In nature as in life, some of the greatest contradictions can be found together. Inside a dull-looking pebble, the brightest of sparkling diamonds can be found; from a single block of hard marble cut out of the Carrara quarry, the magnificent muscular form of Michelangelo’s David emerged; and in the ugly hostile exterior of an oyster shell is born the beauty of the perfect pearl. In Naples, such contradictions are not hard to find. In the grim graffiti covered streets emerge beautiful palaces and stunning churches; in the foothills of the life-destroying Mount Vesuvius, agricultural production thrives in richly fertile soils; and in the dark and dirty alleyways of the Spaccanapoli, treasures of sublime artistic beauty wait in the shadows to be discovered.
It was to these treasures that we headed on our final day in both Naples, and Italy, unwilling to leave the city without our own experience of these infamous sights. The first was the Capella Sansevero, whose location down a tiny side street was made obvious by the queues of tourists forming round the corner and leading up to both its front door and, somewhat illogically, to the ticket office from where a ticket had to be purchased before you could then join the second queue into the main chapel. The queues were off-putting at first, and we almost gave up on this treasure, being as we were short of time before our flight home to London. But persevering in respect of both queues, we soon made our way, slowly but surely, into what has to be one of the most stunning baroque creations of Italian art history.
The Capella Sansevero
Originating from 1590 but substantially embellished by Raimondo di Sangro, the Prince of Sansevero, it contains some 30 incredible works of art created by some of the leading Italian artists of the 18th century. A masterfully elaborate frescoed ceiling almost gets lost amongst the crowds of marble sculptures which fill every alcove and appear to metamorphose out of the altar, but the sculpture that really pulls in the crowds is “The Veiled Christ” by Giuseppe Sanmartino. Looking at this stunning depiction of the dead Christ covered with a shroud you are almost in denial that this masterpiece of deception can be marble, so fine are the features of the shroud which even show the scars sustained by Christ during his crucifixion beneath its apparently fine drapery.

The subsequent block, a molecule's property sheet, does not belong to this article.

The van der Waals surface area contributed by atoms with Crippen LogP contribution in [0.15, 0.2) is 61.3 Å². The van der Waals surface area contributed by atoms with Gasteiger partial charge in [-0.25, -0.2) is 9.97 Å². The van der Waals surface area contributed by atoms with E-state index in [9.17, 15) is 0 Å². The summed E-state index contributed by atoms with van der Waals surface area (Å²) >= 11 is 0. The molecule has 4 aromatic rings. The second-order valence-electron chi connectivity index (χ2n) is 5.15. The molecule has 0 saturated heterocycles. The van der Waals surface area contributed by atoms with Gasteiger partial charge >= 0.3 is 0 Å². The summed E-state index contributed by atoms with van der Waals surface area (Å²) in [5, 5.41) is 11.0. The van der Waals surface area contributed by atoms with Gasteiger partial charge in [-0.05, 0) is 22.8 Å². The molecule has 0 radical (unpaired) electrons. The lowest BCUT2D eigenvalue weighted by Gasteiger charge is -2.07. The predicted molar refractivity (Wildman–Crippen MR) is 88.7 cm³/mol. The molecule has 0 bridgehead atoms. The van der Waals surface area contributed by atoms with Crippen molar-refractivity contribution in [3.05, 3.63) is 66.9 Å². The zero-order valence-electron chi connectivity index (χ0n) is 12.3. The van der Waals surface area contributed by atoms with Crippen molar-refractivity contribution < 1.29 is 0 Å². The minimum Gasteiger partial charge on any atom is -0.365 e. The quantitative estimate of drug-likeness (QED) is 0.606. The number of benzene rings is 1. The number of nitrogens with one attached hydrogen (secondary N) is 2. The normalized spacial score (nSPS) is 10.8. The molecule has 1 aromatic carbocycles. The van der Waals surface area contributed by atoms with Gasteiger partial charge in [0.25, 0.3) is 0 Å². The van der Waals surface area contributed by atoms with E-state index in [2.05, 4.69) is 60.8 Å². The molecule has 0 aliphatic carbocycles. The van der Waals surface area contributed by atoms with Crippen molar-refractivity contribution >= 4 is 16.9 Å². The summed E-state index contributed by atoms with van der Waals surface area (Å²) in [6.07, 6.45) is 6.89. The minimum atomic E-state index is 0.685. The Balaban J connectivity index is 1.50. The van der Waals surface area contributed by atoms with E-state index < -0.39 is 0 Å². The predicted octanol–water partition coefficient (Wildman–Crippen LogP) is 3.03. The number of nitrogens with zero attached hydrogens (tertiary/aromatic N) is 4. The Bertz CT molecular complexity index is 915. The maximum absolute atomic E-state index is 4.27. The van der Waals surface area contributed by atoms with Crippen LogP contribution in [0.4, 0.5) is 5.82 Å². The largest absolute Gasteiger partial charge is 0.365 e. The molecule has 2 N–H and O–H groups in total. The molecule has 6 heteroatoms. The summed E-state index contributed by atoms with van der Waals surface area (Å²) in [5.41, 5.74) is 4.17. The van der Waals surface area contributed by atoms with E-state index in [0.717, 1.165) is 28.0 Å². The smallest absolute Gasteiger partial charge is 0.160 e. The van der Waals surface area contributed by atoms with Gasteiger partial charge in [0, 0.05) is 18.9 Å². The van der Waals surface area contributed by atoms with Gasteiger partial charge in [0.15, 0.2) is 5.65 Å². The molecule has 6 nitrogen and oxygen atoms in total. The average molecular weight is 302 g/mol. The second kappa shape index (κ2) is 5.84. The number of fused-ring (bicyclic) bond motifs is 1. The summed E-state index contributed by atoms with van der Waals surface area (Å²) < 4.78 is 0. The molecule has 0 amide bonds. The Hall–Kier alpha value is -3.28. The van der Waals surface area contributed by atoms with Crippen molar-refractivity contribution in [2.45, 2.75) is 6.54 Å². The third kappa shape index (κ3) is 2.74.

Sanmartino’s Veiled Christ
However for my money, the real star of the show, and too often overlooked in preference for the Veiled Christ, is Francesco Queirolo’s The Release from Deception (Disinganno) which shows a figure (some say it is Raimondo’s father) emerging from an intricate bundle of nets to look at a small angel who has appeared besides him. The netting is so incredibly intricate, with every knot and twist captured to perfection, that this sculpture has me entranced in absolute awe at its brilliance. How the sculptor managed to create this from a single block of marble, with all of those empty spaces cut out between the rungs of rope, I will never know. As far as I am concerned, this is the greatest masterpiece of sculpture ever to have been created in all the world. The visit to Naples was worth it for this alone.
and another masterpiece of the Capella, Antonio Corradini’s Veiled Truth (Pudicizia)
But despite being deeply satisfied by our acquaintance with these works, a second collection of masterpieces awaited us – masterful not just because of their brilliant execution, but because of the time in which they were made, and the miracle of their survival. I am of course talking about the stunning collection of art and sculptures collected together in another of Naples’ artistic gems – the Archaeological Museum. A must for anyone who does not make it to Pompeii or wonders, if they have gone, what happened to all of the fine art which was originally excavated on the site, this museum is the home not only of treasures found in the Roman towns crushed by Vesuvius in AD 79, but also in other Roman excavations elsewhere in Italy. Number one of these incredible discoveries has to be the Farnese Bull – a group sculpture which is the largest single sculpture ever recovered from antiquity to date and thought to have been commissioned at the end of the 2nd Century BC and carved from a single block of marble.
Masterpieces of the Archeological museum
This colossal marble sculptural group represents the myth of Dirce, wife of the King of Thebes, who was tied to a wild bull by the sons of Antiope as punishment for the ill treatment inflicted on her. It was unearthed in 1546 during excavations at the gymnasium of the Roman Baths of Caracalla and thereafter adorned the Farnese Palace in Rome, hence the nickname it has acquired having been restored by Michelangelo himself. The size and scale of this piece is as breathtaking as the detail of Quierolo’s Disinganno, and an appropriate finish to an enchanting tour of the treasures of Napoli.
The Farnese Bull
Our trip to Naples ended, as all trips should, with a Neapolitan pizza and a bottle of Chianti. Thus it was, slightly tiddly, that we made our way back to the hotel, collected our baggage, and headed home to the UK; Home to London with bags stuffed full of Venetian masks, replicas of the Bucca della Verita, packets of Roman coffee and a couple of bottles Neapolitan limoncello – a manifestation in souvenirs of the most incredible Natale Italiano we could ever have hoped for.
Check out my final photo posts from the trip – coming later this week.